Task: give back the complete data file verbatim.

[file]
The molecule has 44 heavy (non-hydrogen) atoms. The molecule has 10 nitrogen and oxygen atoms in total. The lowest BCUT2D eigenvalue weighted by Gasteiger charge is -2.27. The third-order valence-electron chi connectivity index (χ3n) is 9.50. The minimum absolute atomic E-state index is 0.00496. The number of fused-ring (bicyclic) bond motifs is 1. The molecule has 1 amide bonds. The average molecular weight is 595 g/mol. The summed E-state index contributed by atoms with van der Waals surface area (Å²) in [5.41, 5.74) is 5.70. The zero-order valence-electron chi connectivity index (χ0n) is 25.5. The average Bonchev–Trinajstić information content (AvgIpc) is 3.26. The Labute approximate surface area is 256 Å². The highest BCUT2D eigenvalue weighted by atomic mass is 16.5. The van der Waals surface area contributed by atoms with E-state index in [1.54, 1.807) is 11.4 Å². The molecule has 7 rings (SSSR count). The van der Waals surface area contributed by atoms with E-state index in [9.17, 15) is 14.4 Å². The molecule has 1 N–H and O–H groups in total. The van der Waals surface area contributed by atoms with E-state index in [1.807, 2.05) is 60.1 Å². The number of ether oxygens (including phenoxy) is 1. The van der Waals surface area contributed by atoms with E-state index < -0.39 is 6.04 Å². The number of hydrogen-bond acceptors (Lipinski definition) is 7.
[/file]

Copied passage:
The molecule has 44 heavy (non-hydrogen) atoms. The molecule has 10 nitrogen and oxygen atoms in total. The lowest BCUT2D eigenvalue weighted by Gasteiger charge is -2.27. The third-order valence-electron chi connectivity index (χ3n) is 9.50. The minimum absolute atomic E-state index is 0.00496. The number of fused-ring (bicyclic) bond motifs is 1. The molecule has 1 amide bonds. The average molecular weight is 595 g/mol. The summed E-state index contributed by atoms with van der Waals surface area (Å²) in [5.41, 5.74) is 5.70. The zero-order valence-electron chi connectivity index (χ0n) is 25.5. The average Bonchev–Trinajstić information content (AvgIpc) is 3.26. The Labute approximate surface area is 256 Å². The highest BCUT2D eigenvalue weighted by atomic mass is 16.5. The van der Waals surface area contributed by atoms with E-state index in [1.54, 1.807) is 11.4 Å². The molecule has 7 rings (SSSR count). The van der Waals surface area contributed by atoms with E-state index in [9.17, 15) is 14.4 Å². The molecule has 1 N–H and O–H groups in total. The van der Waals surface area contributed by atoms with E-state index in [1.807, 2.05) is 60.1 Å². The number of ether oxygens (including phenoxy) is 1. The van der Waals surface area contributed by atoms with E-state index < -0.39 is 6.04 Å². The number of hydrogen-bond acceptors (Lipinski definition) is 7.